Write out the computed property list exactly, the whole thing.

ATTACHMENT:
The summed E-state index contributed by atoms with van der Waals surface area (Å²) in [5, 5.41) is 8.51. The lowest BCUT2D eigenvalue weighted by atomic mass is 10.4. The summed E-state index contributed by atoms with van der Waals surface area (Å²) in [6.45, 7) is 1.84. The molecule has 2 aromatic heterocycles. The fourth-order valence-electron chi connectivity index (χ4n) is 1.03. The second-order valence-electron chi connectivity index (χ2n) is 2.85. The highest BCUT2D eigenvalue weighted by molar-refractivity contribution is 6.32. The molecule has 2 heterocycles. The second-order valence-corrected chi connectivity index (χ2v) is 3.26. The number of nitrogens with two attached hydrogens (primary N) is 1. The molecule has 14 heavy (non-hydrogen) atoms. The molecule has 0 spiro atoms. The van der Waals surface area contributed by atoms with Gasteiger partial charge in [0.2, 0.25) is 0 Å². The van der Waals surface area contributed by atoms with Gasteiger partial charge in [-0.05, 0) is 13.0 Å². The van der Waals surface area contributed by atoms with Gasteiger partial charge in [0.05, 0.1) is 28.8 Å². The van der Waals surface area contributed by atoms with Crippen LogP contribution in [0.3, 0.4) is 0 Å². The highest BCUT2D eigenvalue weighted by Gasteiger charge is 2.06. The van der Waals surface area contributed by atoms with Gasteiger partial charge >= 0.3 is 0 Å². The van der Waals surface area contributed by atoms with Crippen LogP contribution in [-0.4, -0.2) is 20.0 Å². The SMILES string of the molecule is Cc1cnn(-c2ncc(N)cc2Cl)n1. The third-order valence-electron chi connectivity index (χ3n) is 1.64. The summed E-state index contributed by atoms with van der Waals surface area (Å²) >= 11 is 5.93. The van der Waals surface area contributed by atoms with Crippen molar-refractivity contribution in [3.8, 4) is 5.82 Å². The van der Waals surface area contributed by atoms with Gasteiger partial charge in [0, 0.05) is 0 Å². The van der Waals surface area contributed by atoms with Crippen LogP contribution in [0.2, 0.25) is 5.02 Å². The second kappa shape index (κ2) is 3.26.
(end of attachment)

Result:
The summed E-state index contributed by atoms with van der Waals surface area (Å²) in [5, 5.41) is 8.51. The lowest BCUT2D eigenvalue weighted by atomic mass is 10.4. The summed E-state index contributed by atoms with van der Waals surface area (Å²) in [6.45, 7) is 1.84. The molecule has 2 aromatic heterocycles. The fourth-order valence-electron chi connectivity index (χ4n) is 1.03. The second-order valence-electron chi connectivity index (χ2n) is 2.85. The highest BCUT2D eigenvalue weighted by molar-refractivity contribution is 6.32. The molecule has 2 heterocycles. The second-order valence-corrected chi connectivity index (χ2v) is 3.26. The number of nitrogens with two attached hydrogens (primary N) is 1. The molecule has 14 heavy (non-hydrogen) atoms. The molecule has 0 spiro atoms. The van der Waals surface area contributed by atoms with Gasteiger partial charge in [0.2, 0.25) is 0 Å². The van der Waals surface area contributed by atoms with Gasteiger partial charge in [-0.05, 0) is 13.0 Å². The van der Waals surface area contributed by atoms with Gasteiger partial charge in [0.05, 0.1) is 28.8 Å². The van der Waals surface area contributed by atoms with Crippen LogP contribution in [0.3, 0.4) is 0 Å². The highest BCUT2D eigenvalue weighted by Gasteiger charge is 2.06. The van der Waals surface area contributed by atoms with Gasteiger partial charge >= 0.3 is 0 Å². The van der Waals surface area contributed by atoms with Crippen LogP contribution in [-0.4, -0.2) is 20.0 Å². The SMILES string of the molecule is Cc1cnn(-c2ncc(N)cc2Cl)n1. The third-order valence-electron chi connectivity index (χ3n) is 1.64. The summed E-state index contributed by atoms with van der Waals surface area (Å²) >= 11 is 5.93. The van der Waals surface area contributed by atoms with Crippen molar-refractivity contribution in [3.8, 4) is 5.82 Å². The van der Waals surface area contributed by atoms with Gasteiger partial charge in [0, 0.05) is 0 Å². The van der Waals surface area contributed by atoms with Crippen LogP contribution in [0.2, 0.25) is 5.02 Å². The second kappa shape index (κ2) is 3.26.